public void notify(RenderEvent renderEvent) {
            Graphics g = renderEvent.getSource();
            g.drawString("My animation: " + Players.getLocal().getAnimation(), 30, 30); //x and y are destinations the size of a pixel on the canvas, canvas is 503x765
        }
    }
    

    Remember to just comment out the script so it doesn't run while gathering data, alternatively you could just pause the script.

    Let's compile this and run it!

    Move the compiled scripts to RSPeer>Scripts
    Script Location

    Now open the bot and run your script. In the following GIF you can see when I'm idle and my character doesn't change animation it's -1, when I cast air strike and my character animates it changes to 711

    Animation

    For the data we need we can start with tree names and log names.

    Tree name

    We see the action (which we were unsure of earlier) is "Chop down". We also see that this one is just Tree and required level 1 woodcutting. Let's add this data in!

    After finding all the data for trees I fill out the enum to look like:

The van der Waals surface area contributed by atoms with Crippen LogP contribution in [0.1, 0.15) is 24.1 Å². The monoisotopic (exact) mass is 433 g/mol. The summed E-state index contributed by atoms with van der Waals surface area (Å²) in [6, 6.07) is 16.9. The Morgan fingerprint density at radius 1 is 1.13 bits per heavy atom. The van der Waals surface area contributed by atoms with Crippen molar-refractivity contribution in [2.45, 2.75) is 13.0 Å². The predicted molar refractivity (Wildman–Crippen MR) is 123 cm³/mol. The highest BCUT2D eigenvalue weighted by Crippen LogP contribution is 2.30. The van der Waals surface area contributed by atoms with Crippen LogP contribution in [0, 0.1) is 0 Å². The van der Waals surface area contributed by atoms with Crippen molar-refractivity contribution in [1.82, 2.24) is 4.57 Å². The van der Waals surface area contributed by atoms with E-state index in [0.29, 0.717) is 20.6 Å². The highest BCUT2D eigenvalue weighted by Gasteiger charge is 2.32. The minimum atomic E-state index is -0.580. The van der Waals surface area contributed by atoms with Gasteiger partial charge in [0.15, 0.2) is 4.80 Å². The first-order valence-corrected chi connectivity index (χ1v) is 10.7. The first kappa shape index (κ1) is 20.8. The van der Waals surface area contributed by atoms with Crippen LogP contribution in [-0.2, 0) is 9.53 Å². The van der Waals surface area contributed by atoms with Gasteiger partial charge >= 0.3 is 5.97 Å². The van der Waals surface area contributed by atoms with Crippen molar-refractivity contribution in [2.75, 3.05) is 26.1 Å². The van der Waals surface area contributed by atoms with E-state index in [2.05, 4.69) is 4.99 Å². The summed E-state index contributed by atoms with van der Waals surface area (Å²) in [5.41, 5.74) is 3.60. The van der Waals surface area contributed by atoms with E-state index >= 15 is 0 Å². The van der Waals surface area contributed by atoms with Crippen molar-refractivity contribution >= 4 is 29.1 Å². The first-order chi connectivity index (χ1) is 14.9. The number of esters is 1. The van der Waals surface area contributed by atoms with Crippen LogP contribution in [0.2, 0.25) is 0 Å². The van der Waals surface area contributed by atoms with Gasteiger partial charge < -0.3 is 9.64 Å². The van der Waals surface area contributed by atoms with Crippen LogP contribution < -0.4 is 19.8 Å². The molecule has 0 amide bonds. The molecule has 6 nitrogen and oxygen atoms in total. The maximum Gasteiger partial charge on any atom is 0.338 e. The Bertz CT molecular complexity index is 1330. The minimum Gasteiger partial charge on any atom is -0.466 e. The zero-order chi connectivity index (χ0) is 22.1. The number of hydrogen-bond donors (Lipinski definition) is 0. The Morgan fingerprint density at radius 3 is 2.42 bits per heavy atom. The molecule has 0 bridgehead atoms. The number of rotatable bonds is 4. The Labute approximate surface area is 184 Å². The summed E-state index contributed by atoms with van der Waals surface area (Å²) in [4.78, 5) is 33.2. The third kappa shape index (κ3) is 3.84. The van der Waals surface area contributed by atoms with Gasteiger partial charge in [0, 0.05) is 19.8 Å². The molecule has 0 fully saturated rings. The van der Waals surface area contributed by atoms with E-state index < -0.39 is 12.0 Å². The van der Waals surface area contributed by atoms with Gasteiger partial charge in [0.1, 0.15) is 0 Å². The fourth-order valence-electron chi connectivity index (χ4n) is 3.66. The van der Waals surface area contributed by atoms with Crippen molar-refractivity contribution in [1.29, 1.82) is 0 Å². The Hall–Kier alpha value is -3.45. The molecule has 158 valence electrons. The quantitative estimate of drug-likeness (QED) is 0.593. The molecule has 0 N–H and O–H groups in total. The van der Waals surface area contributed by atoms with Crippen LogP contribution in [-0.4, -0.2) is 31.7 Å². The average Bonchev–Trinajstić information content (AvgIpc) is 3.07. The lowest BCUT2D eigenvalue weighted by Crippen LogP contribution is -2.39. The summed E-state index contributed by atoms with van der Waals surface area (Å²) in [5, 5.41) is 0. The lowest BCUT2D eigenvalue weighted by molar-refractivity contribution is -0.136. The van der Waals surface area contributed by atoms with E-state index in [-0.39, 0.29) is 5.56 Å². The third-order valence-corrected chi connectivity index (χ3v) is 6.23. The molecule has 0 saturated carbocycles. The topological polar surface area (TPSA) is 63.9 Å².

Tree Data

    Now for our Location Data we need the two areas. Using Draynor I am going to start with the bank.

    We need to find two positions opposing each other.

    Turning Debugger on we see that the first position is 3092, 3246, 0
    First Position

    and the second is 3097, 3240, 0

    Second Spot

    Do this at the woodcutting area too!

    Draynor one

    This one isn't far enough west (Also I baited the wizard to killing that guy so if it's your bot I'm sorry)
    Baited

    The x variable gets lower the more west you walk so I'm just going to subtract 5 tiles from it to make it work.

    I also only want the Willow Tree to be used in Draynor so after the Areas I will add only the Willow Tree. While I am in this enum I will add the Powercutting location with all the trees too. In the powercut for trees I will do Tree.value(); to grab all the Trees from the enum because you can powercut all of them.

    Location

    Just do this for all locations!